Alastair Kneale's blog

Manx Language Renaissance

The Manx Language continues to prosper and experience a growing revival. As reported in the on-line BBC News Magazine on 31st January 2013. There is an increased use in the numbers speaking Manx Gaelic, which is closely linked to Irish and Scottish Gaelic. This remarkable growth is also reflected in the road signage, mobile phone apps, broadcasts on Manx Radio and novels. The language declined significantly from the mid-nineteenth century when economic depression resulted in emigration. Many parents thought that just encouraging their children to speak English would help their job chances abroad. This was combined with the prevention of speaking the native tongue in schools at that time.

Manx Government tackles Ash Dieback Disease

Ash Dieback Disease (Cholera fraxinus) has been caused major problems in the west of continental Europe where it has killed something like 90% of the trees infected. Unfortunately, it has spread to parts of the United Kingdom and Eire and increasing numbers of trees have been infected.  It is spread by the wind via fungal spores. The spores can travel up to something like 30-40km from area to area. Its spread to Eire and UK seems to have resulted from human spread of trees and plant material.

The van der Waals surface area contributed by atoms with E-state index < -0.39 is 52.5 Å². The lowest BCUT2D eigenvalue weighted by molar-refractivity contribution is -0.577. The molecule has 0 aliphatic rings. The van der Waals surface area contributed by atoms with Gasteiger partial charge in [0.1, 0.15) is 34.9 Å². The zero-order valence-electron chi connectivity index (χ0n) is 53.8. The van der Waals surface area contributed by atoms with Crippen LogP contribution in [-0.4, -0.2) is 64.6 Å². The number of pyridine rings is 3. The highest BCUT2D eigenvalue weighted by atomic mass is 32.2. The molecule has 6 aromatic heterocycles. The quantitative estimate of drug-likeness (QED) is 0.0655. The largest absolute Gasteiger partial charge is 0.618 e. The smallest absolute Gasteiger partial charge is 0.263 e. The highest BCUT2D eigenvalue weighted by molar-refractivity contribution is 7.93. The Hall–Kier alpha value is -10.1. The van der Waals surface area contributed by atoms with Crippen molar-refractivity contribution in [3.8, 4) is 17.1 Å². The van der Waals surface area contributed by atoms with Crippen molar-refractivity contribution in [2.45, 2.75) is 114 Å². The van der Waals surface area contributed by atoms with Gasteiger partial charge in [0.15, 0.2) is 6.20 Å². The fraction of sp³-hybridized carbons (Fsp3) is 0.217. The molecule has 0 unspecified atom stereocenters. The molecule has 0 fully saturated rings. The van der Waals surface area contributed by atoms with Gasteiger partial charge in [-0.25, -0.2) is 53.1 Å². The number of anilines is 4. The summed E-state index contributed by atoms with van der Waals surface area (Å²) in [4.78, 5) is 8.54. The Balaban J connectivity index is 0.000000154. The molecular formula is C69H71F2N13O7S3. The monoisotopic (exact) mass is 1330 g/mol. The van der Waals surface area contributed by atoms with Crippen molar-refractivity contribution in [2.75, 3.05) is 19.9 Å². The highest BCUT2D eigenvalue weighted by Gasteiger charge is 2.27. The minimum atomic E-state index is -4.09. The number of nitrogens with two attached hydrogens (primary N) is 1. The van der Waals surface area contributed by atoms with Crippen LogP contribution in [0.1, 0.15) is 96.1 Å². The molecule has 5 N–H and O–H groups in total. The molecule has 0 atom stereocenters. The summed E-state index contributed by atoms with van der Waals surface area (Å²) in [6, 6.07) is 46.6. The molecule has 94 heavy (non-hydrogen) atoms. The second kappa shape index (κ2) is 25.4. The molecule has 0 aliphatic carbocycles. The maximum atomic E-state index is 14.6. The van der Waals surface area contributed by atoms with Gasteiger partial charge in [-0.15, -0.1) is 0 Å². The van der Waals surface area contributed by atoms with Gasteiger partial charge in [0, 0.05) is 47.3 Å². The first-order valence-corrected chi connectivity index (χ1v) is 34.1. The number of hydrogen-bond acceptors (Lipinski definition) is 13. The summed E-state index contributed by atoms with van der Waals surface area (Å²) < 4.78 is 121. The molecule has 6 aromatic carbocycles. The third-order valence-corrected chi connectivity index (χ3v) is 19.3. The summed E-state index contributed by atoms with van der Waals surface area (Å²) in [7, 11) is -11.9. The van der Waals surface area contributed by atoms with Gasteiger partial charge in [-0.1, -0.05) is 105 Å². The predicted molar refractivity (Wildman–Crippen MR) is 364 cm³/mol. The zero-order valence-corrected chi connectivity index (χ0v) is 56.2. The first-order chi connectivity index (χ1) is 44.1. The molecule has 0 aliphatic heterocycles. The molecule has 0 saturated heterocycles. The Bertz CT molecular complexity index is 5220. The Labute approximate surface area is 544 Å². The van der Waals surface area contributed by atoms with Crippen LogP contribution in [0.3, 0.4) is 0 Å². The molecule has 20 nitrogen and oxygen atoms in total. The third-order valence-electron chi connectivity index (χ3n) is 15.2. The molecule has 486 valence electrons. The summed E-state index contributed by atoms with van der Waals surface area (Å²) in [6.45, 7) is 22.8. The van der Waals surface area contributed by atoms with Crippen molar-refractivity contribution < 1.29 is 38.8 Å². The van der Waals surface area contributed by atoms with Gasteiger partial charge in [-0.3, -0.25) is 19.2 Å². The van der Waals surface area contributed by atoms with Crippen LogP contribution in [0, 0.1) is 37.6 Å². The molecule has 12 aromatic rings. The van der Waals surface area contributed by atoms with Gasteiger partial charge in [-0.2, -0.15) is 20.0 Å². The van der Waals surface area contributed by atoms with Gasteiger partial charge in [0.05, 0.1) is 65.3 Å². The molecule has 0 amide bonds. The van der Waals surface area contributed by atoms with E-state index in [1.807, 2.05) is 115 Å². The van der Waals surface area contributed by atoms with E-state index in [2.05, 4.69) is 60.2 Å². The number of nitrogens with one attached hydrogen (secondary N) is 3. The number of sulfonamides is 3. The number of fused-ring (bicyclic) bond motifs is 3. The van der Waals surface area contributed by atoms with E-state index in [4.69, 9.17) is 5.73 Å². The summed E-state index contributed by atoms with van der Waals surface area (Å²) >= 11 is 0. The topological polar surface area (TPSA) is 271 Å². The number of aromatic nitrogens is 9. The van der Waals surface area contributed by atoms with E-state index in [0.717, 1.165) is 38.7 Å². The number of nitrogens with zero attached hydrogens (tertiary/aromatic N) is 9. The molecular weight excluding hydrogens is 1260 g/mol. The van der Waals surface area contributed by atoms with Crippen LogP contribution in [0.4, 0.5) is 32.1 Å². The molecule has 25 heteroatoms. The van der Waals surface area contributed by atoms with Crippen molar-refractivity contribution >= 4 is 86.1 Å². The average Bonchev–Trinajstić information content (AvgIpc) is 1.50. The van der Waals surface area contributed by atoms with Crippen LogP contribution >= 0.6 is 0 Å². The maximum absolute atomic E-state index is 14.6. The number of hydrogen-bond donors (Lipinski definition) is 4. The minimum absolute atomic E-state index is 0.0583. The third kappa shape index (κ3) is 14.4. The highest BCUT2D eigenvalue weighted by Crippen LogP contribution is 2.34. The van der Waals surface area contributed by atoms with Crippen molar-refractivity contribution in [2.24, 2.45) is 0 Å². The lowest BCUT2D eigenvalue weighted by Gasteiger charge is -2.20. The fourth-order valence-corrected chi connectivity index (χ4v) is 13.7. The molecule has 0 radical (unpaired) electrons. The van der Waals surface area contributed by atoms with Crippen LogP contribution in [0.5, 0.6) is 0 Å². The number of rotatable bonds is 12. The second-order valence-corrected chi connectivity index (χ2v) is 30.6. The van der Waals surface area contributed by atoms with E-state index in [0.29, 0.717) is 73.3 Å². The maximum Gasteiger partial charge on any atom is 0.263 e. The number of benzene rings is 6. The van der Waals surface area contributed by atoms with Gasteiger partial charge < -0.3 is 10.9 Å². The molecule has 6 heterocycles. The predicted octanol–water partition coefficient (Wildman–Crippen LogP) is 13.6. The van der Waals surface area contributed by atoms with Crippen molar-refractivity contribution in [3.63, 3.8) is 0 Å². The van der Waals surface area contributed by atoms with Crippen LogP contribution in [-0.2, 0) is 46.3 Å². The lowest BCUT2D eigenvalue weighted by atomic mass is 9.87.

Scottish Government boost Gaelic School

Scottish Gaelic received a boost when £3 million pounds additional funding was awarded to Sabhal Mòr Ostaig from the Scottish Government. The Sabhal Mòr Ostaig  college on the Isle of Skye is noted for excellence and is celebrating its fortieth anniversary in 2013. This money will be put towards expanding its campus and is part of £205 million pounds in infrastructure development for the college announced by John Swinney, Finance Secretary and Scottish National Party Member of the Scottish Parliament.

Cornish flag flies proudly on Isle of Man

Cornish and Manx flags

One of the major features of Laxey on the Isle of Man is the Laxey Wheel, which is also known as Lady Isabella. It is the largest working water wheel in the world, with a circumference of 210ft 6ins, diameter 74ft 6ins and a width of 6ft. Built in 1854 it was used to pump water out of part of the Laxey lead, zinc, copper and silver mines.

Dublin, Ireland - journey from Douglas, Isle of Man

Follow Transceltic.com's Alastair Kneale as he travels from Douglas, Isle of Man, to Dublin, Ireland, and back. 

Watch a slideshow of the trip

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